Sobriety: “Guardian of the spirit”

Dictionaries capture the impoverished meaning of the word “sobriety” in modern, American parlance.  One on-line dictionary, for example, offers three possible meanings:

  1. The state or quality of being sober.
  2. Temperance or moderation, especially in the use of alcoholic beverages.
  3. Seriousness, gravity, or solemnity

Broadly speaking, however, the popular understanding of sobriety often amounts to little more than freedom from the influence of addictive substances (though some AA sites do allude mental health and a balanced life).

So, it is surprising to find Hesychius of Sinai, a hieromonk who lived in the seventh century, offer this definition of the word:

“Sobriety is a guardian of the spirit.  It stands on guard day and night at the gates of the heart, to sort out the thoughts that present themselves, to listen to their suggestions and to observe their intrigues. In the first place, control the imagination strictly: it is the only route by which Satan can slip thoughts into the mind to deceive it. Then preserve in your heart a deep silence, an undisturbed tranquility. Next, invoke the help of Jesus unceasingly and humbly. Finally, keep the thought of death alive in your soul. This is the way for that guardian, sobriety, to stop evil thoughts from approaching.” (Philocalia, I)

Understood in this way, true sobriety is a virtue, a state of mind, or a way of being that everyone of us should pursue. Whether we struggle with addiction or not, according to Hesychius it is the requisite “guardian of our souls.”

On that reading then, the preoccupation of our culture, freedom from substance abuse is the first step in practicing sobriety. It is not the end or goal.

Sobriety is roughly equivalent to what others might equate with a mindful or centered approach to life (and I have seen it described that way), but according to Hesychius sobriety is more active than those words usually connote.  It is a gatekeeper, a critic, an alarm and, as such, it also nurtures health, well-being, and an inner conversation with God that grows.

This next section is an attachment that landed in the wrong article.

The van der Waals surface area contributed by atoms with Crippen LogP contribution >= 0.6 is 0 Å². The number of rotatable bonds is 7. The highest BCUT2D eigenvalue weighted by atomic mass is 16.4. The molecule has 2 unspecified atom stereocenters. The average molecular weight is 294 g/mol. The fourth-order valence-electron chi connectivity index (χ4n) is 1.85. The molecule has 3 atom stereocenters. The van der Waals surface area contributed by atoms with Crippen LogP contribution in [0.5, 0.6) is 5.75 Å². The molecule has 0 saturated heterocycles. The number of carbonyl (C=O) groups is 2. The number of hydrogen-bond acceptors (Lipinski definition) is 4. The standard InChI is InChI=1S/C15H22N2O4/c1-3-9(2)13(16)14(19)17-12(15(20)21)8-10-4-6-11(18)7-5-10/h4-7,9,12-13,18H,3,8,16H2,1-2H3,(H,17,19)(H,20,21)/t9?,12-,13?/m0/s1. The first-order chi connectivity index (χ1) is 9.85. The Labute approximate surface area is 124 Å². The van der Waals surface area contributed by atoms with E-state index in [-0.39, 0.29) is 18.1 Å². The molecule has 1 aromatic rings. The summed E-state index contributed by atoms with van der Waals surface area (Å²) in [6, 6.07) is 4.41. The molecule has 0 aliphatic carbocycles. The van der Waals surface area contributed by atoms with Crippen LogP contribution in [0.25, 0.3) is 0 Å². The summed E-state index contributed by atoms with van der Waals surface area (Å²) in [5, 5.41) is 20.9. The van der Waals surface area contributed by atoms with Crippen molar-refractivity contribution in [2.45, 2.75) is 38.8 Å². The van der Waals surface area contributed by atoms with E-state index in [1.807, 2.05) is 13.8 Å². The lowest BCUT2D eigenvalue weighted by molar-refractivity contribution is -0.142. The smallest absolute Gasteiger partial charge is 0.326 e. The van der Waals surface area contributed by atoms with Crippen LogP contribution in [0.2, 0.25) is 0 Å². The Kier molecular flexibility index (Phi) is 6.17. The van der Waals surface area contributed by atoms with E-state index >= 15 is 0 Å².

This view of sobriety also rests on the assumption that if (as the saying goes), “nature abhors a vacuum,” then nature deeply abhors a spiritual vacuum.  Unlike the unchecked and unfettered world in which we live, the ancients really believed, “garbage in, garbage out.”  The “old fashioned” and solemn term, “sobriety” is not as easily hijacked by our culture as the notion of being “centered,” nor is it as easily emptied of its meaning, if we absorb the wisdom Heyschius offers.  It is grounded in the notion that sobriety is not an end in itself, but is a virtue cultivated in the name of responding to the ultimate purpose of human life: to walk with God and to delight in God forever.



The Lenten Life: Falling and Getting Back Up Again
Basketball is Life
The Language of Lent: Repentance
Lance Armstrong and the Meaning of Repentance
About Frederick Schmidt

The Reverend Dr. Frederick W. Schmidt, Jr. holds the Rueben P. Job Chair in Spiritual Formation at Garrett-Evangelical Theological Seminary in Evanston, IL, and directs the Rueben Job Institute for Spiritual Formation. He is an Episcopal Priest, spiritual director, retreat facilitator, conference leader, writer, and consulting editor at Church Publishing in New York. He is the author of numerous published articles and reviews, as well as several books: A Still Small Voice: Women, Ordination and the Church (Syracuse University Press, 1998), The Changing Face of God (Morehouse, 2000), When Suffering Persists (Morehouse, 2001), in Italian translation: Sofferenza, All ricerca di una riposta (Torino: Claudiana, 2004), What God Wants for Your Life (Harper, 2005), Conversations with Scripture: Revelation (Morehouse, 2005), Conversations with Scripture: Luke (Morehouse, 2009), and The Dave Test (Abingdon, 2013). He and his wife, Natalie (who is also an academic and an Episcopal priest), live in Highland Park, Illinois, with their Gordon Setter, Hilda of Whitby. They have four children and four grandchildren: Henry, Addie, Heidi, and Sophie.

  • carltonkelley

    I certainly appreciate the sound words on sobriety, but you do seem to dismiss refraining from alcoholic beverage as “only” the first stage of a journey, Without the first step, which proves to be so difficult for so many people, lives are destroyed and lost. Anyone who has spent time in recovery knows that it is an intensely active and demanding process without which further growth is impossible. Indeed, without further growth, relapse becomes a real and almost certain probability. Many people once plagued with addictions have become exemplars of sober living in all that entails without necessarily realizing it.

    • Frederick William Schmidt

      Carlton, thanks for writing. That certainly was NOT my intention and, to that end, I shared this with friends who are in recovery in an effort to be sensitive to that very issue. I think it’s a huge first step and for people battling addiction, you are absolutely right. Nothing else of depth will happen. That said, abstention is the element that receives most of the attention in current conversations; and I’ve had directees who are in recovery who, in the absence of deeper definitions of sobriety didn’t know what to do with their sober-lives. Hence the emphasis in the article. I hope that makes sense.